3 And yet, I being over-zealous to inherit the land of our fathers, collected as many as were desirous to go up to possess the land, and started again on our journey into the wilderness to go up to the land; but we were smitten with famine and sore afflictions; for we were slow to remember the Lord our God.
Some form of the word “remember” appears 221 times in the Book of Mormon. (I learned this by searching “remember” and “remembrance” in the digital copy of The Book of Mormon at the University of Michigan library.) Sometimes, the word appears in the form of a command, as when Helaman says, “O remember, remember, my sons, the words which king Benjamin spake unto his people” (Helaman 5:9). Other times, it is an explanation for how a group of people were able to remain faithful over time:
But notwithstanding their riches, or their strength, or their prosperity, they were not lifted up in the pride of their eyes; neither were they slow to remember the Lord their God; but they did humble themselves exceedingly before him. Yea, they did remember how great things the Lord had done for them (Alma 62:49-50).
We forget things all the time. That’s part of how our mortal brains work. We learn facts and concepts, and unless we make a concerted effort to commit them to memory, we are unable to retrieve them only a short time later. Memory loss also serves a useful purpose: helping us overcome the negative effects of traumatic events we’ve experienced in the past. (See “How the Brain Purges Bad Memories,” Scientific American, July 31, 2015.)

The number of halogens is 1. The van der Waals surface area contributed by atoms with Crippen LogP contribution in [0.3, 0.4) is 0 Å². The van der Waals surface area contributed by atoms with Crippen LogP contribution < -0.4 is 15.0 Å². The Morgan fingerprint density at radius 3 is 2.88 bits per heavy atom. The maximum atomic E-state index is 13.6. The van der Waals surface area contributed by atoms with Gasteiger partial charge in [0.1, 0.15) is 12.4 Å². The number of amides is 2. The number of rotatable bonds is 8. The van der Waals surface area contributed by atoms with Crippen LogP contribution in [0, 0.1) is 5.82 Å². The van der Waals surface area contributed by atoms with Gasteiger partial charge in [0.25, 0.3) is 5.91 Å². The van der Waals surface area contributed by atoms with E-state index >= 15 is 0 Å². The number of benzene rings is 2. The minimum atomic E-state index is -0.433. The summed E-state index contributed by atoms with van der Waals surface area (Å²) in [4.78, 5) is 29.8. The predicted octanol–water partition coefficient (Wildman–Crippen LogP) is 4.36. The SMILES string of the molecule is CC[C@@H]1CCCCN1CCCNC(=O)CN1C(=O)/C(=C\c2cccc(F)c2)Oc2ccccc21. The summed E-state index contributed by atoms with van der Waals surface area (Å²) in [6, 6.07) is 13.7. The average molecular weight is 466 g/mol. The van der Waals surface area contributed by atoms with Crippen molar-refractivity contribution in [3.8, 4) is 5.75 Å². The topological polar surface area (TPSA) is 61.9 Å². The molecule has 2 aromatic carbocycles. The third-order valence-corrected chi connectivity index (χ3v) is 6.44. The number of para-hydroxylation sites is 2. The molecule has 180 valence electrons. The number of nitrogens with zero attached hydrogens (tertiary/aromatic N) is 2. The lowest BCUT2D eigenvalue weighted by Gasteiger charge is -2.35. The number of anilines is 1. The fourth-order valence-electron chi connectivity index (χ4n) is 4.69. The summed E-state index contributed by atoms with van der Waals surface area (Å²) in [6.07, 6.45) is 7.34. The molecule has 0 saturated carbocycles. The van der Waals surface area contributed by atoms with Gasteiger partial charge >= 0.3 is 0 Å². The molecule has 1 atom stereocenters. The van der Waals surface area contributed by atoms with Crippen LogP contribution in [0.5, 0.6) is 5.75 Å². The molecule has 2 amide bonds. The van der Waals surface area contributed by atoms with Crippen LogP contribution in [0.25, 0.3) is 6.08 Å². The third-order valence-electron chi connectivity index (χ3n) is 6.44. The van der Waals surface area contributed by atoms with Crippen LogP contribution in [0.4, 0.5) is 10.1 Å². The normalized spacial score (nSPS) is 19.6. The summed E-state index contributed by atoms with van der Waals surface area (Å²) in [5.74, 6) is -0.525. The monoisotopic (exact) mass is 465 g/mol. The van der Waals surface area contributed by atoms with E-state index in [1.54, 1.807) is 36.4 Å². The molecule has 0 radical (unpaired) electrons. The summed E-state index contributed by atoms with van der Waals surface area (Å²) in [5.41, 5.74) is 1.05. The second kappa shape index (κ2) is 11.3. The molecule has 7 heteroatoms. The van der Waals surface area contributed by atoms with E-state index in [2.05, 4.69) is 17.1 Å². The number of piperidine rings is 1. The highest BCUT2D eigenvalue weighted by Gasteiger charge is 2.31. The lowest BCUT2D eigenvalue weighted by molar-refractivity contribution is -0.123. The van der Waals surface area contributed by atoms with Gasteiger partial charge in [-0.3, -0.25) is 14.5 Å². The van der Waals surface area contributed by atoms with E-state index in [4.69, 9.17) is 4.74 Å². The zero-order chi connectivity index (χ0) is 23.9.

But there are some things that we must remember in order to be successful and happy. When we partake of the sacrament each Sunday, we promise that we will “always remember” Jesus Christ (Moroni 4:3, Moroni 5:2). After King Benjamin’s speech, he appointed priests to teach his people, “to stir them up in remembrance of the oath which they had made” (Mosiah 6:3). Just as students prepare for an exam by reviewing the material they have learned, we also need to regularly review the information and principles that are most important in order to keep them on the forefront of our mind.
There is a reciprocal relationship between remembering the Lord and having the companionship of the Holy Ghost. The sacrament prayer promises that if we always remember Him, we will always have His Spirit to be with us. But President Henry B. Eyring pointed out that one of the roles of the Holy Ghost is to bring things to our remembrance. (See John 14:26.) “The key to the remembering that brings and maintains testimony is receiving the Holy Ghost as a companion. It is the Holy Ghost who helps us see what God has done for us” (“O Remember, Remember,” General Conference, October 2007). No wonder that President Thomas S. Monson urged us in his most recent general conference talk “to prayerfully study and ponder the Book of Mormon each day.” He made the promise that “As we do so, we will be in a position to hear the voice of the Spirit, to resist temptation, to overcome doubt and fear, and to receive heaven’s help in our lives” (“The Power of the Book of Mormon,” General Conference, April 2017).
In the passage above, Zeniff blames own overzealousness for the poor decisions which led to the captivity of his people, but he also recognizes another cause: he and his people “were slow to remember the Lord our God.” Perhaps if they had participated more consistently in religious activities, including prayer, fasting, and church services, they would have remembered Him more easily and avoided some of the calamities which they experienced.
Today, I will recommit to remember the things that matter most. I will resolve to participate in activities which will help me and my family to remember the Lord and the blessings we have received from Him. By doing this, I will invite the Spirit of the Lord into my life, which will in turn enable me to “receive heaven’s help in [my life].”